(…aka Evolution for Techies, Geeks & MBAs)
Six years ago, a few of us were trying to debate evolution on an online forum, and were surprised to find that many people had so many misconceptions about what Evolution really is (‘theory not law’, ‘monkeys are humans’ ancestors’, ‘microevolution vs macroevolution’ etc.). We were really tired of asking everyone to do some preliminary reading about it before declaring it absolute truth or a hoax. We were also tired of hearing the same arguments/misconceptions again and again and again. So I wrote this post, to make it simple for everyone to understand what Evolution is in its barebones form.
So here goes, with a few minor tweaks & changes:
Evolution by itself is not a theory, it’s a phenomenon. In organisms it is a slow process, with certain jumps that speed it up. In other things you may see it at a good pace.
Natural selection happens everywhere – organisms, substances, compounds, companies, societies, corporations, bands, artists, theories, technologies. Anything that interacts with its environment is affected by evolution.
An example close to my heart is that of cameras. 10 years back film cameras ruled the world – right? Now they don’t. In another 10 years time they’ll be extinct. How’s that? Cameras are objects that interact a lot with their environment – no, not the pictures they take. Cameras need supplies to function – a power source and a storage. Before digital imaging came along the storage function was fulfilled by film rolls only. Then digital imaging was developed, and now consumer levels cameras have also gone digital. Similarly, Ni-Cad batteries have given way to Ni-MH.
So cameras have ‘evolved’ from film to digital.
Does that mean a Nikon film camera literally turned into a Nikon digital camera? Or that someone opened its casings and then changed the parts therein? then how is it that in 1980’s the cameras were film only and in say 2020, the cameras will be digital only and film cameras will be ‘extinct’?
It’s because of the environment. There may be people who prefer film over digital any day. They keep film alive even today. But they’ll be able to keep doing that only till they find new film in the market – a factor of the environment. When, say, a few of them encounter a stock-out of 35mm in the town, they’ll either stop shooting or buy and start using a digital camera. Maybe they’ll like it better, maybe they’ll not. But they’ll still use it now because if they want to shoot using film, they won’t be able to because of the film stock out (they of course are aware that digital has become the rave nowadays and the stock out isn’t going to go away sometime soon). The markets will sense that the demand for film is decreasing, so they’ll reduce their output of film, and keep churning out digital storage media. Eventually all shops in the world will stop stocking film, and then film will be extinct. So wil the film cameras. Natural selection. Digital cameras ‘adapted’ to the environment (that they were built to adapt, or that the markets were catering to them is not the point here… still if you want to know why, just post a reply, I’ll answer that as well), film cameras weren’t equipped to ‘adapt’ to the environment. Thus film will be dead in some time. The cameras from 1980s without film and power will become fossils of their own ‘living’ self in 2020. I can show you fossils of my dad’s cameras which used film that’s not available today.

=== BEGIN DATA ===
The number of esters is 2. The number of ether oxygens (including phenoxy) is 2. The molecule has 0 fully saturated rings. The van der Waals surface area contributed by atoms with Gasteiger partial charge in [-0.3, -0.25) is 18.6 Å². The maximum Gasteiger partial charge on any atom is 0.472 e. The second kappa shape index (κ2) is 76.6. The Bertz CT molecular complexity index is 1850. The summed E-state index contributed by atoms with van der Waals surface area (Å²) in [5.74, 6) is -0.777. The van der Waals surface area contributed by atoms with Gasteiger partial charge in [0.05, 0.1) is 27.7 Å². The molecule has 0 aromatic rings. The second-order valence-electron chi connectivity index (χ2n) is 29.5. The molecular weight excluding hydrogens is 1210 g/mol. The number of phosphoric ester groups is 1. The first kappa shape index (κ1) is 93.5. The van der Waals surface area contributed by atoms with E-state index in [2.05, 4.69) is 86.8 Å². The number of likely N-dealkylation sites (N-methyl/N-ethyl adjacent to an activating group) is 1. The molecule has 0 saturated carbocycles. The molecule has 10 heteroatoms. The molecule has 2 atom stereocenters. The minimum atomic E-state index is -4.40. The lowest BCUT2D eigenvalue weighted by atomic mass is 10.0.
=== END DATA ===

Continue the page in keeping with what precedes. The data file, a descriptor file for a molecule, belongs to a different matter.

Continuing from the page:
Now on to companies. Say there existed a company which was the world leader in film. But never cared enough for digital imaging – myopia, stupidity, whatever. It thought that it could sustain itself on the film lovers mentioned above. It forgot that its distribution doesn’t reach EVERY shop in the world. So some of these film lovers do not use film made by this particular company. Now there comes a day that all the other film companies have either shut down or moved to digital. Say there were 10 film lovers. When 4 of them find out that the film they were using regularly isn’t available anymore they move to digital. The remaining 6 still use our company’s film. But the market has shrunk – you have 100% market share in a decreasing market… eventually the remaining 6 are going to move to digital. And the company cannot sustain itself long term on a diminishing market. Pragmatism prevails, and the company is closed down. Natural selection – the company failed to adapt to its environments.
Now on to the question of lineage etc.
Say that there was another company that was a market leader in film, say Nikonica. Its leaders foresaw the digital imaging future, and decided to start producing digital media ‘as well’. So as happens in corporations, a factory & department is made to handle digital operations. So the VPs of the film & digital department are called VP, Nikonica Classic and VP, Nikonica Digital respectively. Time goes by and by the natural selection explained above Nikonica Classic loses customers in a diminishing market. One day the company board decides to shut down Nikonica Classic. In the meanwhile Nikonica Digital has been doing roaring business – is a top market share holder, and is now the entire business of the company. The company Nikonica has ‘evolved’ into ‘Nikonica Digital’. Treat the original company as a parent species and the two, Classic & Digital, as the children – both different in their characteristics, fit for different environments. It’s just that the environment was more favourable to Digital than to Classic.
I love open markets… they mimic nature and its laws so closely that it fascinates me. They also follow evolution, and even the Theory of Evolution fits them quite nicely. Only that the evolution in case of markets is way way faster than that in living organisms.
Disclaimer: Evolution doesn’t necessarily mean ‘improvement’ or isn’t a process to become ‘superior’. It’s just a process of becoming ‘better adapted’.